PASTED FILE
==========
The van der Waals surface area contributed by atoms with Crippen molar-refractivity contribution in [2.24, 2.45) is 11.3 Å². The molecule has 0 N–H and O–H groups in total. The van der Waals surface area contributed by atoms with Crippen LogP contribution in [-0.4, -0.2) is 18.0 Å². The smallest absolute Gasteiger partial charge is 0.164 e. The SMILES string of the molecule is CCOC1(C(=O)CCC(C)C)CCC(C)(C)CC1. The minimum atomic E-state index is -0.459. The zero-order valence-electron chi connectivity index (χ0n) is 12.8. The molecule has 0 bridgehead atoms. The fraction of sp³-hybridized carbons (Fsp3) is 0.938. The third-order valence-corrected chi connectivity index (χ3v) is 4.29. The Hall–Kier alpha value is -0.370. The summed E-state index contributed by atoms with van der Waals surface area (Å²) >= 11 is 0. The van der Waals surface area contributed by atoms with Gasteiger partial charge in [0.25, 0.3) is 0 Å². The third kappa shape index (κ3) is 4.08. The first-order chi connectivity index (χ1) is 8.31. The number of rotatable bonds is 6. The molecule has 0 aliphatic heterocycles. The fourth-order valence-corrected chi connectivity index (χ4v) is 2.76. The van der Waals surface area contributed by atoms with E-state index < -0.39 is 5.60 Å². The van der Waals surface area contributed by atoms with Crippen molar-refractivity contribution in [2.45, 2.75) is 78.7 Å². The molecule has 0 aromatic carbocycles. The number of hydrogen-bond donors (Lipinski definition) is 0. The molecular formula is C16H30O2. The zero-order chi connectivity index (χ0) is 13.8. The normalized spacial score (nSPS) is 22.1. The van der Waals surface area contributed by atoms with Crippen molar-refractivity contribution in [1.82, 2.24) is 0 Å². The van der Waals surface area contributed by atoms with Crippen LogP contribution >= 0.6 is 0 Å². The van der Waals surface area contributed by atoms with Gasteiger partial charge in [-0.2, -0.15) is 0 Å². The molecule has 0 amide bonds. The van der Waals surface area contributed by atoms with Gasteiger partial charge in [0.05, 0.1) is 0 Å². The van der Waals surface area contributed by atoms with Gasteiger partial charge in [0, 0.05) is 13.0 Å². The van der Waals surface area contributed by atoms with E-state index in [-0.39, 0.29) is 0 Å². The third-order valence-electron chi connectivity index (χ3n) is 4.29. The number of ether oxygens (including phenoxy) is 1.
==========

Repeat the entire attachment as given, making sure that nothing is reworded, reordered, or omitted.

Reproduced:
The van der Waals surface area contributed by atoms with Crippen molar-refractivity contribution in [2.24, 2.45) is 11.3 Å². The molecule has 0 N–H and O–H groups in total. The van der Waals surface area contributed by atoms with Crippen LogP contribution in [-0.4, -0.2) is 18.0 Å². The smallest absolute Gasteiger partial charge is 0.164 e. The SMILES string of the molecule is CCOC1(C(=O)CCC(C)C)CCC(C)(C)CC1. The minimum atomic E-state index is -0.459. The zero-order valence-electron chi connectivity index (χ0n) is 12.8. The molecule has 0 bridgehead atoms. The fraction of sp³-hybridized carbons (Fsp3) is 0.938. The third-order valence-corrected chi connectivity index (χ3v) is 4.29. The Hall–Kier alpha value is -0.370. The summed E-state index contributed by atoms with van der Waals surface area (Å²) >= 11 is 0. The van der Waals surface area contributed by atoms with Gasteiger partial charge in [0.25, 0.3) is 0 Å². The third kappa shape index (κ3) is 4.08. The first-order chi connectivity index (χ1) is 8.31. The number of rotatable bonds is 6. The molecule has 0 aliphatic heterocycles. The fourth-order valence-corrected chi connectivity index (χ4v) is 2.76. The van der Waals surface area contributed by atoms with E-state index < -0.39 is 5.60 Å². The van der Waals surface area contributed by atoms with Crippen molar-refractivity contribution in [2.45, 2.75) is 78.7 Å². The molecule has 0 aromatic carbocycles. The number of hydrogen-bond donors (Lipinski definition) is 0. The molecular formula is C16H30O2. The zero-order chi connectivity index (χ0) is 13.8. The normalized spacial score (nSPS) is 22.1. The van der Waals surface area contributed by atoms with Crippen molar-refractivity contribution in [1.82, 2.24) is 0 Å². The van der Waals surface area contributed by atoms with Crippen LogP contribution >= 0.6 is 0 Å². The van der Waals surface area contributed by atoms with Gasteiger partial charge in [-0.2, -0.15) is 0 Å². The molecule has 0 amide bonds. The van der Waals surface area contributed by atoms with Gasteiger partial charge in [0.05, 0.1) is 0 Å². The van der Waals surface area contributed by atoms with Gasteiger partial charge in [0, 0.05) is 13.0 Å². The van der Waals surface area contributed by atoms with E-state index in [-0.39, 0.29) is 0 Å². The third-order valence-electron chi connectivity index (χ3n) is 4.29. The number of ether oxygens (including phenoxy) is 1.